Blood-Pressure Lowering Potential

UK scientists at the Institute for Food Research have identified blood pressure-lowering compounds called kukoamines in potatoes. Previously only found in Lycium chinense, an exotic herbal plant whose bark is used to make an infusion in Chinese herbal medicine, kukoamines were found in potatoes using a new type of research called metabolomics.

Until now, when analyzing a plant's composition, scientists had to know what they were seeking and could typically look for 30 or so known compounds. Now, metabolomic techniques enable researchers to find the unexpected by analyzing the 100s or even 1000s of small molecules produced by an organism.

"Potatoes have been cultivated for thousands of years, and we thought traditional crops were pretty well understood," said IFR food scientist Dr Fred Mellon, "but this surprise finding shows that even the most familiar of foods might conceal a hoard of health-promoting chemicals." Another good reason to center your diet around the World's Healthiest Foods!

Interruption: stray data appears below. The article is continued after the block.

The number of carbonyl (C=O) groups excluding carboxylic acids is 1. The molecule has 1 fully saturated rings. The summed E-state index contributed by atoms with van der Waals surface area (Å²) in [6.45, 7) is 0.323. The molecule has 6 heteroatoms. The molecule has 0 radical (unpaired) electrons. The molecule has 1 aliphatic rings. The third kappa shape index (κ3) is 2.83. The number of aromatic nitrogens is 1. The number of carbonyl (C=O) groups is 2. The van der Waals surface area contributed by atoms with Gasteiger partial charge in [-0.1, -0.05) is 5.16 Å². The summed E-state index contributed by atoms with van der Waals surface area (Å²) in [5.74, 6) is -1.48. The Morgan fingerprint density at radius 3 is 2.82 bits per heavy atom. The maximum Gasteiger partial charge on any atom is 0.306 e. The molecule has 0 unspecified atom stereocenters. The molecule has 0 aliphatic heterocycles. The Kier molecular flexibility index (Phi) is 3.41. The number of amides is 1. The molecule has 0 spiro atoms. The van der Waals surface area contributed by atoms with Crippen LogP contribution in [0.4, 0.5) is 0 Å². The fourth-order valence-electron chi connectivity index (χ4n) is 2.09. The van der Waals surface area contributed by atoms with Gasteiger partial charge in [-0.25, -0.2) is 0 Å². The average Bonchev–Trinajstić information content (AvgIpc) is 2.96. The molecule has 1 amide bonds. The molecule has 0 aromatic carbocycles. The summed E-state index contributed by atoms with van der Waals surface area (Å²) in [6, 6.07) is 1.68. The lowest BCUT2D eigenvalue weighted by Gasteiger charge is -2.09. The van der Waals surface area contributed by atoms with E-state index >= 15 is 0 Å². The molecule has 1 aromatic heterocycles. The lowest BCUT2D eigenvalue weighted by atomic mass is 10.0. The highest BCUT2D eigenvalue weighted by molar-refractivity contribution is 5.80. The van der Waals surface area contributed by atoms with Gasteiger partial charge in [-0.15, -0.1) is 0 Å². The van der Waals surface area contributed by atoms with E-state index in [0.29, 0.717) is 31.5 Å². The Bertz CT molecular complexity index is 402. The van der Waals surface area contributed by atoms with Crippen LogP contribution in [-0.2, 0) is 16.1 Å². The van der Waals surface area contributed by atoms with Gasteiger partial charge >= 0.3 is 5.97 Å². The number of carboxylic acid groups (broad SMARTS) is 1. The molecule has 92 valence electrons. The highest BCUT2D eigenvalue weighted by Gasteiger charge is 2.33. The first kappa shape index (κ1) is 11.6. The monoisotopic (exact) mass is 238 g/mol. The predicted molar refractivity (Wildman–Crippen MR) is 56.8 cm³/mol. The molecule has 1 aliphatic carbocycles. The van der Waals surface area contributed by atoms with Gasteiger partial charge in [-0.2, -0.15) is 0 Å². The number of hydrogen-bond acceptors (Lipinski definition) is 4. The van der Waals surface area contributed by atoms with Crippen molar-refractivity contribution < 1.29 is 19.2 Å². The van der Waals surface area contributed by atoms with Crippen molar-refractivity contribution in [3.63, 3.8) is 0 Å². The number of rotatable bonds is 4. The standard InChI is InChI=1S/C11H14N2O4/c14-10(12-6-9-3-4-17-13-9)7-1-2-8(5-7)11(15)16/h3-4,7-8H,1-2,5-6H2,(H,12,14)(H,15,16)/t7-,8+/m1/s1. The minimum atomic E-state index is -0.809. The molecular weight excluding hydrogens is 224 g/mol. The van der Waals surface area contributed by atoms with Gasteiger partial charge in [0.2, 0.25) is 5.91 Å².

In addition to potatoes, researchers looked at tomatoes since they belong to the same plant family-Solanaceae-as Lycium chinense. Metabolomic assays also detected kukoamine compounds in tomatoes.

The IFR scientists found higher levels of kukoamines and related compounds than some of the other compounds in potatoes that have a long history of scientific investigation. However, because they were previously only noted in Lycium chinense, kukoamines have been little studied. Researchers are now determining their stability during cooking and dose response (how much of these compounds are needed to impact health).

Vitamin B6-Building Your Cells

If only for its high concentration of vitamin B6-a cup of baked potato contains 21.0% of the daily value for this important nutrient-the potato earns high marks as a health-promoting food.